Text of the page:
I am interested in architecture and the built environment, and my interest in mapping comes out of this. Maps of all sorts are critical tools for architects as well as for planners making decisions that will shape the future of cities. Maps are also key instruments that citizens can use against architects and planners to demonstrate when proposed projects are destructive or otherwise problematic. The survey framework I developed at The University of Chicago (described above) is an example of this interest in action. It was used by the University of Chicago planning department to guide campus planning decisions.
I am also interested in UI/UX design, and I explored this as well with the survey framework I developed.
This feature is intended to make it easy for lay-users to create rich maps that will present a complete narrative.
I'm very interested in UI/UX design and in the open maps/map technology community. I'm interested in working in the map technology community after I graduate, so this project relates strongly to my personal interests as well as my long-term career goals.
I have no other commitment this summer, and would be able to work 40 hours/week on this project. As I mentioned above, The University of Chicago is on a quarter system, which means that I am done with school on June 14, 2014 and begin again on September 29, 2014. Ideally, I would be able to start GSoC late and end late to accommodate my schoolwork and final exams. I would work for the same amount of time as all other GSoC participants, but on a slightly different schedule. I am currently checking with the GSoC organizers to see if this would work.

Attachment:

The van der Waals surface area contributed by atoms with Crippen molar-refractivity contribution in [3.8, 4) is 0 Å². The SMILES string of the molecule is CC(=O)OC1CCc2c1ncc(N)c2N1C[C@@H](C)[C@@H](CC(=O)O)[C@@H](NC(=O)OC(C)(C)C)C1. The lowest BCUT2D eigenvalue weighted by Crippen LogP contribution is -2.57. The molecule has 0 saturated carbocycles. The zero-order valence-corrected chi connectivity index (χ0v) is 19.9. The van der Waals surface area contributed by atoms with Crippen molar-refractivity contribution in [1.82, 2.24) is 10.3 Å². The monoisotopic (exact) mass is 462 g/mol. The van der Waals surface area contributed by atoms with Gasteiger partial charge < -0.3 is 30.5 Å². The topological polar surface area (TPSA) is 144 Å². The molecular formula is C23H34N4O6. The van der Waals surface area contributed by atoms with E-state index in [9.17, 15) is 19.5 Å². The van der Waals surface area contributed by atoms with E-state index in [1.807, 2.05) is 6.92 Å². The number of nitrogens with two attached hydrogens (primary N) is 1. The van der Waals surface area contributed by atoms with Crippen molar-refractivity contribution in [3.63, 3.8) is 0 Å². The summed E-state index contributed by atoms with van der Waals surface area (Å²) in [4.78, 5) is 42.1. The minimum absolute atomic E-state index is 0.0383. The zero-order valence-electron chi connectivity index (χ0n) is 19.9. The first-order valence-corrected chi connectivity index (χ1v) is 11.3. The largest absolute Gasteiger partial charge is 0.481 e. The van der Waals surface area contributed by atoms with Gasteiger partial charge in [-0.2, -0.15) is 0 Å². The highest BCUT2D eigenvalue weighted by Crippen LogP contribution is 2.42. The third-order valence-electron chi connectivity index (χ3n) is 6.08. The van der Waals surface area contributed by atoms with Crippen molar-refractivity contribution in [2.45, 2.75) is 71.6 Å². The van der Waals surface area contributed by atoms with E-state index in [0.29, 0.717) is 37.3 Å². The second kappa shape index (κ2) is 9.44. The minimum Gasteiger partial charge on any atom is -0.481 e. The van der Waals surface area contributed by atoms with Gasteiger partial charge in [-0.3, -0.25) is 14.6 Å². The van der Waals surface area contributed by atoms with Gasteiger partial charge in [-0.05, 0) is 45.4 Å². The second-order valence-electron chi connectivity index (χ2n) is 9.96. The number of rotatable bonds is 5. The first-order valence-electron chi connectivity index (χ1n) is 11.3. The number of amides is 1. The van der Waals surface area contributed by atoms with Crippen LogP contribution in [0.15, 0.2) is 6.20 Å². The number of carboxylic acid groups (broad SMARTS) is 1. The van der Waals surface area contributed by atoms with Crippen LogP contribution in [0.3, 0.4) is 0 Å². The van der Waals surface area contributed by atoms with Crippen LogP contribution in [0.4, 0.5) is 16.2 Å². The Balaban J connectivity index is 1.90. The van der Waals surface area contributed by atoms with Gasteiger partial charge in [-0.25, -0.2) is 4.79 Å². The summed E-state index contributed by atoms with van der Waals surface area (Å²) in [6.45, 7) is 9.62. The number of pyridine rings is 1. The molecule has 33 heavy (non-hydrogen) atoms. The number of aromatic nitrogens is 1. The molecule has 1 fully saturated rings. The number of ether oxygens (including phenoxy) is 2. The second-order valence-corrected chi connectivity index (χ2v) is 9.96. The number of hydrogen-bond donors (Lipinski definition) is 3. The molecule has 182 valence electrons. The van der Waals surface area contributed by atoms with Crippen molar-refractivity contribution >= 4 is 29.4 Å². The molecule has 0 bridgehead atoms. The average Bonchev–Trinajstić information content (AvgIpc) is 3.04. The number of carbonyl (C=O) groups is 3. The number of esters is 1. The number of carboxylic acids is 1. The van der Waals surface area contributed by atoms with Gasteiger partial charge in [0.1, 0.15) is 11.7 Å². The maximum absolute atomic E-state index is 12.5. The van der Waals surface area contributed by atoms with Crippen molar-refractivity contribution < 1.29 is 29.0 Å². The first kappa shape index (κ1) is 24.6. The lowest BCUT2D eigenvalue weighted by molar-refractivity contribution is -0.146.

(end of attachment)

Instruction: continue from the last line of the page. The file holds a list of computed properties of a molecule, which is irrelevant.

If this is not an option, then I am willing to take three classes (instead of my normal four) this quarter, which would allow me to commit more time to this project while in school and complete it according to the standard GSoC timeline.
I am happy to have a conversation about the GSoC schedule/timeline and how my academic schedule relates to this if you have any questions!
So far, I've mocked up a page combining Fabric.js with Leaflet.js, using Leaflet.CanvasLayer as the canvas for Fabric.js. The code is on Github.
As it stands, this code has a bunch of problems (obviously, since it's just smashing these two libraries together), the most serious of which are: